Turning to minerals, her attention was drawn to pitchblende, a mineral whose activity, superior to that of pure uranium, could only be explained by the presence in the ore of small quantities of an unknown substance of very high activity. Pierre Curie then joined her in the work that she had undertaken to resolve this problem and that led to the discovery of the new elements, polonium and radium. While Pierre Curie devoted himself chiefly to the physical study of the new radiations, Maria Curie struggled to obtain pure radium in the metallic state--achieved with the help of the chemist A. Debierne, one of Pierre Curie's pupils. On the results of this research Maria Curie received her doctorate of science in June 1903 and, with Pierre, was awarded the Davy Medal of the Royal Society. Also in 1903 they shared with Becquerel the Nobel Prize for Physics for the discovery of radioactivity.

Pierre's death. On April 19, 1906, Pierre was killed in a street accident. Walking across the Rue Dauphine in heavy rain, he was struck by a horse-drawn vehicle and fell under its wheels, fracturing his skull. While it has been speculated that he may previously have been weakened by prolonged radiation exposure, it has not been proven that this was the cause of the accident.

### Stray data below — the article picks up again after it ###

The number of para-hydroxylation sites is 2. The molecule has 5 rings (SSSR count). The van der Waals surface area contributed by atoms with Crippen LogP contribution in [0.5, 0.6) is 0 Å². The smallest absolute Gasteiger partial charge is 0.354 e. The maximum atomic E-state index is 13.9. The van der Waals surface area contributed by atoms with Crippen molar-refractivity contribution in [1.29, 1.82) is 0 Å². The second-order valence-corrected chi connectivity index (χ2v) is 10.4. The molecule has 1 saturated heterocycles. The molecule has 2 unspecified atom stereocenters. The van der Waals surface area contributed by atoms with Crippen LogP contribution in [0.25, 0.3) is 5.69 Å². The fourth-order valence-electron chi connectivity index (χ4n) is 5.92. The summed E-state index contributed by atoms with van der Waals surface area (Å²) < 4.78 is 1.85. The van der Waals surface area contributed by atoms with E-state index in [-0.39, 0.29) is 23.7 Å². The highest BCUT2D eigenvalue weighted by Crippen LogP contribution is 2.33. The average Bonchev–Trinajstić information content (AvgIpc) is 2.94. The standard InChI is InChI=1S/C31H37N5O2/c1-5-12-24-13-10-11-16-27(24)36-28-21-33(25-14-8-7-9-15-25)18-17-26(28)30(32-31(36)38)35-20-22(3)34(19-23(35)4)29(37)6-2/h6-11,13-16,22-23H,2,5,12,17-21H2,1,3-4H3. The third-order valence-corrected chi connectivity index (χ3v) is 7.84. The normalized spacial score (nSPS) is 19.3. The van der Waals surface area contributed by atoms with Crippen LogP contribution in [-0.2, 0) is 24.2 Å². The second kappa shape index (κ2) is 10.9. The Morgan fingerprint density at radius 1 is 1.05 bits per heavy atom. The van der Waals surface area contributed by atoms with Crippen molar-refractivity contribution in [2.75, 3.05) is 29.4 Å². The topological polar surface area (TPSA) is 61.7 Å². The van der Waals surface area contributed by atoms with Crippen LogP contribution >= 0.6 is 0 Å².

Sklodowska-Curie visited Poland a last time in the spring of 1934. Only a couple of months later, she was dead. Her death on July 4, 1934, at the Sancellemoz Sanatorium in Passy, in Haute-Savoie, eastern France, was from aplastic anemia, almost certainly contracted from exposure to radiation. The damaging effects of ionizing radiation were then not yet known, and much of her work had been carried out in a shed without any safety measures. She had carried test tubes containing radioactive isotopes in her pocket and stored them in her desk drawer, remarking on the pretty blue-green light that the substances gave off in the dark.

She was interred at the cemetery in Sceaux, alongside her husband Pierre. Sixty years later, in 1995, in honor of their achievements, the remains of both were transferred to the Paris Panthon. She became the first woman so honored.

Her laboratory is preserved at the Muse Curie.

(read more Wikipedia, Science in Poland -Maria Sklodowska-Curie )

Quotes from Marie Curie

  • Life is not easy for any of us. But what of that? We must have perseverance and above all confidence in ourselves. We must believe that we are gifted for something, and that this thing, at whatever cost, must be attained.
  • There are sadistic scientists who hurry to hunt down errors instead of establishing the truth.